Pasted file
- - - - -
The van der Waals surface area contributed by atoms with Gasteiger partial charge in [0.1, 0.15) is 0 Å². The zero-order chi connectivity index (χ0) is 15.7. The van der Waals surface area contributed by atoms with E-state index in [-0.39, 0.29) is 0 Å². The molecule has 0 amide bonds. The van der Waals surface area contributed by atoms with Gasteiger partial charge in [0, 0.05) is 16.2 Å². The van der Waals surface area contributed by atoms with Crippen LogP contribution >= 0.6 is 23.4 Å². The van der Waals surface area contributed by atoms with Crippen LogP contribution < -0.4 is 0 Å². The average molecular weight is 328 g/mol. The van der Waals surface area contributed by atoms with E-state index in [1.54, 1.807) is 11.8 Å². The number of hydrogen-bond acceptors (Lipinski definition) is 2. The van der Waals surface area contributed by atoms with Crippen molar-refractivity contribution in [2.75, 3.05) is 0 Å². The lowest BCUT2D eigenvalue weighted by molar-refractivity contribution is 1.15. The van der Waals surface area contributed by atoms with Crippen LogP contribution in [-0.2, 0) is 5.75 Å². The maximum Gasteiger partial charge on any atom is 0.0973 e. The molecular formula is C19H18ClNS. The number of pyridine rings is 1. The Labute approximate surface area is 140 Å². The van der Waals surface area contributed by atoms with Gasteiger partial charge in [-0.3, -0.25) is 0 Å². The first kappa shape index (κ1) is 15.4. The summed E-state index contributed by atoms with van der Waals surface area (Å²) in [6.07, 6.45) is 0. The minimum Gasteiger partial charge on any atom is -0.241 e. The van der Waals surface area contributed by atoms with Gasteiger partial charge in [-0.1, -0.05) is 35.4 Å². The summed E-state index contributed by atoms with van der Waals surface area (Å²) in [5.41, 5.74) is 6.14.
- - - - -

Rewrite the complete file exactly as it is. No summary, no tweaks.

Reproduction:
The van der Waals surface area contributed by atoms with Gasteiger partial charge in [0.1, 0.15) is 0 Å². The zero-order chi connectivity index (χ0) is 15.7. The van der Waals surface area contributed by atoms with E-state index in [-0.39, 0.29) is 0 Å². The molecule has 0 amide bonds. The van der Waals surface area contributed by atoms with Gasteiger partial charge in [0, 0.05) is 16.2 Å². The van der Waals surface area contributed by atoms with Crippen LogP contribution >= 0.6 is 23.4 Å². The van der Waals surface area contributed by atoms with Crippen LogP contribution < -0.4 is 0 Å². The average molecular weight is 328 g/mol. The van der Waals surface area contributed by atoms with E-state index in [1.54, 1.807) is 11.8 Å². The number of hydrogen-bond acceptors (Lipinski definition) is 2. The van der Waals surface area contributed by atoms with Crippen molar-refractivity contribution in [2.75, 3.05) is 0 Å². The lowest BCUT2D eigenvalue weighted by molar-refractivity contribution is 1.15. The van der Waals surface area contributed by atoms with Crippen LogP contribution in [-0.2, 0) is 5.75 Å². The maximum Gasteiger partial charge on any atom is 0.0973 e. The molecular formula is C19H18ClNS. The number of pyridine rings is 1. The Labute approximate surface area is 140 Å². The van der Waals surface area contributed by atoms with Gasteiger partial charge in [-0.3, -0.25) is 0 Å². The first kappa shape index (κ1) is 15.4. The summed E-state index contributed by atoms with van der Waals surface area (Å²) in [6.07, 6.45) is 0. The minimum Gasteiger partial charge on any atom is -0.241 e. The van der Waals surface area contributed by atoms with Gasteiger partial charge in [-0.1, -0.05) is 35.4 Å². The summed E-state index contributed by atoms with van der Waals surface area (Å²) in [5.41, 5.74) is 6.14.